Mr. Oppong Kwarteng who also bemoaned the continues harassment of vagrants by officials of Metropolitan, Municipal and District Assemblies (MMDAs) said the local authority has woefully failed to provide basic social amenities for the poor but are usually quick to punish those who break their bye-laws.
He however, stated categorically that the CCF-OSIWA project is not inciting vagrants against MMDAs.
“Most of the homeless, track pushers, commercial drivers, market women, among others, do not have access to basic social amenities such as toilet facilities, market spaces, and packingterminals, for instance. As a result, they are ‘pushed’ to engage in open defecation, sleep underbridges at night, or sell and pack at unauthorized places,” the Executive Director of CCF said.
Mr. Ibrahim Oppong Kwarteng continued that “while CCF is aware that some citizens deliberately flout laid-down rules (and the Foundation is not trying to promote deviant behavior), it is also the case that some of the MMDAs lack basic social amenities such as markets and toilets to adequately serve everyone.”
“This is the situation of Ejisu, Kasoa and other MMDAs where lack of adequate market space for women to ply their trade has pushed these women ontothe streets and pavements with serious implication for human security,” the DVLA project’s findings established.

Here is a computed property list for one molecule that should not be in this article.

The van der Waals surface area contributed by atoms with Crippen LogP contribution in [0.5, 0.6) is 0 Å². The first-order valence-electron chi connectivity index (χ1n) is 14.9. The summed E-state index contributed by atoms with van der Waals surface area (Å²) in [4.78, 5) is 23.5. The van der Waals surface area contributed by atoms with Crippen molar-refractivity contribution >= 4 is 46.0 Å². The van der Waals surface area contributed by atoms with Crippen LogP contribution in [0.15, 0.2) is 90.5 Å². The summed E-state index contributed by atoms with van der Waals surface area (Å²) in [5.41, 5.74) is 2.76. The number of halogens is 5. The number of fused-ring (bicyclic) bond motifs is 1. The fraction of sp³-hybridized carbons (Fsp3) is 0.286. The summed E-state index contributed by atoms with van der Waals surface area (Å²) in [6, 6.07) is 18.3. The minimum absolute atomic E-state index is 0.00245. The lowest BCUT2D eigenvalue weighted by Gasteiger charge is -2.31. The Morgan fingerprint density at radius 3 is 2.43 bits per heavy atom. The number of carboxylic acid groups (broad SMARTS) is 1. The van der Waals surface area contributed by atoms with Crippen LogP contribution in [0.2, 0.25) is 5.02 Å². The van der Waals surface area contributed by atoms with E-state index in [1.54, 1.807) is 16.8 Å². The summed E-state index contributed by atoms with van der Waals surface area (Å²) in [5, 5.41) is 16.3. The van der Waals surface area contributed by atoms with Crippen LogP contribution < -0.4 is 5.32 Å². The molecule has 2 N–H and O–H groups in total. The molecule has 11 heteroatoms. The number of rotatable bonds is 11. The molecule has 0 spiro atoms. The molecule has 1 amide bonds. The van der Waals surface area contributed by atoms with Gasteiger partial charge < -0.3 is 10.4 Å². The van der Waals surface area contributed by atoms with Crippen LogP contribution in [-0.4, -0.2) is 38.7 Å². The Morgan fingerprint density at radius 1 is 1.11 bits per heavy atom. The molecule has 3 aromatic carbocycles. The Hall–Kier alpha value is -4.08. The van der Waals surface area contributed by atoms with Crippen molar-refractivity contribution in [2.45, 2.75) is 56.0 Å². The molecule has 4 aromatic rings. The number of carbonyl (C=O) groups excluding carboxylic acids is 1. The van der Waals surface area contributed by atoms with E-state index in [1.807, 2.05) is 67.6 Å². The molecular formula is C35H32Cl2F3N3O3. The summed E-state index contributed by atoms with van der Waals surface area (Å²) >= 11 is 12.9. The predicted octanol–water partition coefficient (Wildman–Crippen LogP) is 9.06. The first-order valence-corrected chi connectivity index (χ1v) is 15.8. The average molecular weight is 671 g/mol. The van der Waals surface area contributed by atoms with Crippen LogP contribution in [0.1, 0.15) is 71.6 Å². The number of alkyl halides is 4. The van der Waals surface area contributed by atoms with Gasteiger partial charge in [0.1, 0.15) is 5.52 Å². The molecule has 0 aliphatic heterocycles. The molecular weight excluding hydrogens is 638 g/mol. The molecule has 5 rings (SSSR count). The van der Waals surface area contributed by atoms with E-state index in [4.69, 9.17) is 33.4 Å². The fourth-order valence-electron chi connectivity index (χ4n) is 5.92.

So far, the Crime Check Foundation has toured 12 municipalities in three regions: Greater Accra, Ashanti and Central regions and sensitised the vagrants and other stakeholders.
The beneficiary areas of the DVLA sensitization project are; Accra Metropolitan, La Nkwantanang Madina, Ashaiman, Weija Gbawe, Awutu Senya, and Awutu Senya East Municipal Assemblies.
The rest are Asokore Mampong, Suame, Kwadaso, Ejusu, Mfanteman, and Effutu Municipal Assemblies.
Enacting alternative sentencing law
Meanwhile, the human rights advocacy group is not relenting on its efforts to ensure lawmakers include in Ghana’s Constitution, an alternative sentencing law to deal with petty offenders rather than keeping them in walled prisons.
The Executive Director of CCF, Ibrahim Oppong Kwarteng emphasized there is so much economic gains in emulating a non-custodial law that will allow petty offender to be used for developmental projects.
Further more, the CCF and OSIWA through the project has been engaging some key justice sector institutions including, the Ghana Prisons Service, Ghana Police Service, the Judiciary and office of the Attorney General to a non-custodial sentencing regime becomes a reality.
Decongesting The Prisons
The CCF which is known for releasing petty offenders in prisons by paying their fines, said the organisation through the project is being proactive in making sure citizens have adequate knowledge on the laws governing them to avoid going to prison.
Besides, the lack of legal aid services in most of the MMDAs has worsened the plights of petty offenders.
In view of this, the CCF has called on government to prioritize legal aid services just as other public services including health and education.
The organisation through its partners has successfully freed over 2,000 petty offenders and supported some with working capitals to reintegrate into the society.
By: Sefakor Fekpe